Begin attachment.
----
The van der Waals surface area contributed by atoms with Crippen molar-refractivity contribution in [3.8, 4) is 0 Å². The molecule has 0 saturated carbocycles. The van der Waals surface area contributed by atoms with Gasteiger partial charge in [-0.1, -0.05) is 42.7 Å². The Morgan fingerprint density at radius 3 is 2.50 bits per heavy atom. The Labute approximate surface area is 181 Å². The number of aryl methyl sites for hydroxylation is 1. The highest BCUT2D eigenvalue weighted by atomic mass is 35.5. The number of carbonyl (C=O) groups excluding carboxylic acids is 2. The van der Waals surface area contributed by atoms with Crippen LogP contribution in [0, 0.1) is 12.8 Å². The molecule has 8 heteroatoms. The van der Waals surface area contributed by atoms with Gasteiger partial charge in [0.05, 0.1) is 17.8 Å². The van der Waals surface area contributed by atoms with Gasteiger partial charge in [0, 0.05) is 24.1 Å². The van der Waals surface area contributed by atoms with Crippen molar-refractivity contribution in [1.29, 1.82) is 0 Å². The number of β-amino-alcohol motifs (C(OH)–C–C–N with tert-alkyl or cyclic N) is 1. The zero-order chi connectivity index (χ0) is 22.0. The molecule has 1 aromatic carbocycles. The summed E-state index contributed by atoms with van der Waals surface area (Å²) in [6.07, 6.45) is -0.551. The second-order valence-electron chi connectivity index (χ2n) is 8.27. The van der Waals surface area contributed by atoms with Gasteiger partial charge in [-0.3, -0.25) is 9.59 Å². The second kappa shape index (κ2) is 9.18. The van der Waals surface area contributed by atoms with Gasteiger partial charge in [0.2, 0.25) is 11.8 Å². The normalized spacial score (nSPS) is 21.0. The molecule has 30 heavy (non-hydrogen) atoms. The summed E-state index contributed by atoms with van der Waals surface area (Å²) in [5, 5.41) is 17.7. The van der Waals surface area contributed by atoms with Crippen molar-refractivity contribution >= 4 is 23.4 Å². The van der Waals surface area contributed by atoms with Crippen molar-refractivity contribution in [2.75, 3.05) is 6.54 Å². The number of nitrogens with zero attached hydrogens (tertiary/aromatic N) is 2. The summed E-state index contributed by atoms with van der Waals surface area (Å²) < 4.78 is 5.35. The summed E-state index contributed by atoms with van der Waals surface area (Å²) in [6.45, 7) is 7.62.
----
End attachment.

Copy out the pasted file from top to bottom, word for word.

The van der Waals surface area contributed by atoms with Crippen molar-refractivity contribution in [3.8, 4) is 0 Å². The molecule has 0 saturated carbocycles. The van der Waals surface area contributed by atoms with Gasteiger partial charge in [-0.1, -0.05) is 42.7 Å². The Morgan fingerprint density at radius 3 is 2.50 bits per heavy atom. The Labute approximate surface area is 181 Å². The number of aryl methyl sites for hydroxylation is 1. The highest BCUT2D eigenvalue weighted by atomic mass is 35.5. The number of carbonyl (C=O) groups excluding carboxylic acids is 2. The van der Waals surface area contributed by atoms with Crippen LogP contribution in [0, 0.1) is 12.8 Å². The molecule has 8 heteroatoms. The van der Waals surface area contributed by atoms with Gasteiger partial charge in [0.05, 0.1) is 17.8 Å². The van der Waals surface area contributed by atoms with Gasteiger partial charge in [0, 0.05) is 24.1 Å². The van der Waals surface area contributed by atoms with Crippen molar-refractivity contribution in [1.29, 1.82) is 0 Å². The number of β-amino-alcohol motifs (C(OH)–C–C–N with tert-alkyl or cyclic N) is 1. The zero-order chi connectivity index (χ0) is 22.0. The molecule has 1 aromatic carbocycles. The summed E-state index contributed by atoms with van der Waals surface area (Å²) in [6.07, 6.45) is -0.551. The second-order valence-electron chi connectivity index (χ2n) is 8.27. The van der Waals surface area contributed by atoms with Gasteiger partial charge in [-0.3, -0.25) is 9.59 Å². The second kappa shape index (κ2) is 9.18. The van der Waals surface area contributed by atoms with Gasteiger partial charge in [0.2, 0.25) is 11.8 Å². The normalized spacial score (nSPS) is 21.0. The molecule has 30 heavy (non-hydrogen) atoms. The summed E-state index contributed by atoms with van der Waals surface area (Å²) in [5, 5.41) is 17.7. The van der Waals surface area contributed by atoms with Crippen molar-refractivity contribution >= 4 is 23.4 Å². The van der Waals surface area contributed by atoms with Crippen molar-refractivity contribution in [2.75, 3.05) is 6.54 Å². The number of nitrogens with zero attached hydrogens (tertiary/aromatic N) is 2. The summed E-state index contributed by atoms with van der Waals surface area (Å²) < 4.78 is 5.35. The summed E-state index contributed by atoms with van der Waals surface area (Å²) in [6.45, 7) is 7.62.